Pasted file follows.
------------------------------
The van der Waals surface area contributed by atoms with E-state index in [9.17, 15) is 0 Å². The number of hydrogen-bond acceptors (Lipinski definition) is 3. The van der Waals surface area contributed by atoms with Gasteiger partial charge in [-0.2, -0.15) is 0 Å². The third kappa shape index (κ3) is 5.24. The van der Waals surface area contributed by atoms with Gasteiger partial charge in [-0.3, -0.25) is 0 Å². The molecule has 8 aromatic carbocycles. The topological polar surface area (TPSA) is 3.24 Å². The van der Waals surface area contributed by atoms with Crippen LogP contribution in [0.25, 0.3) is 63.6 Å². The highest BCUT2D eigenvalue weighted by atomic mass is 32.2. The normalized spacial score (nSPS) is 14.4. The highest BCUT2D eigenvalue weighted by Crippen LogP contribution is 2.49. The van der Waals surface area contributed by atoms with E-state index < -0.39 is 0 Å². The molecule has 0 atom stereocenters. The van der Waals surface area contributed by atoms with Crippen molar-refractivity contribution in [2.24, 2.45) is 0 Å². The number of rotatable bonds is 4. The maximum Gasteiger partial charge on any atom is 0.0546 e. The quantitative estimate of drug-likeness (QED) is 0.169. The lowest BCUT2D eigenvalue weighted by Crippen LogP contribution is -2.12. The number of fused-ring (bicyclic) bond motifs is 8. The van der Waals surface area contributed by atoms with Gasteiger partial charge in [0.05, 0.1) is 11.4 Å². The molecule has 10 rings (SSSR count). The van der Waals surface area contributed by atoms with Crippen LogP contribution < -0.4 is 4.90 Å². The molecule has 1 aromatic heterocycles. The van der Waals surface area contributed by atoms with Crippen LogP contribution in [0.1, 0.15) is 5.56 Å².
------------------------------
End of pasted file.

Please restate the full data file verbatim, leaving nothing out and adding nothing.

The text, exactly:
The van der Waals surface area contributed by atoms with E-state index in [9.17, 15) is 0 Å². The number of hydrogen-bond acceptors (Lipinski definition) is 3. The van der Waals surface area contributed by atoms with Gasteiger partial charge in [-0.2, -0.15) is 0 Å². The third kappa shape index (κ3) is 5.24. The van der Waals surface area contributed by atoms with Gasteiger partial charge in [-0.3, -0.25) is 0 Å². The molecule has 8 aromatic carbocycles. The topological polar surface area (TPSA) is 3.24 Å². The van der Waals surface area contributed by atoms with Crippen LogP contribution in [0.25, 0.3) is 63.6 Å². The highest BCUT2D eigenvalue weighted by atomic mass is 32.2. The normalized spacial score (nSPS) is 14.4. The highest BCUT2D eigenvalue weighted by Crippen LogP contribution is 2.49. The van der Waals surface area contributed by atoms with E-state index < -0.39 is 0 Å². The molecule has 0 atom stereocenters. The van der Waals surface area contributed by atoms with Crippen molar-refractivity contribution in [2.24, 2.45) is 0 Å². The number of rotatable bonds is 4. The maximum Gasteiger partial charge on any atom is 0.0546 e. The quantitative estimate of drug-likeness (QED) is 0.169. The lowest BCUT2D eigenvalue weighted by Crippen LogP contribution is -2.12. The number of fused-ring (bicyclic) bond motifs is 8. The van der Waals surface area contributed by atoms with Gasteiger partial charge in [0.05, 0.1) is 11.4 Å². The molecule has 10 rings (SSSR count). The van der Waals surface area contributed by atoms with Crippen LogP contribution < -0.4 is 4.90 Å². The molecule has 1 aromatic heterocycles. The van der Waals surface area contributed by atoms with Crippen LogP contribution in [0.1, 0.15) is 5.56 Å².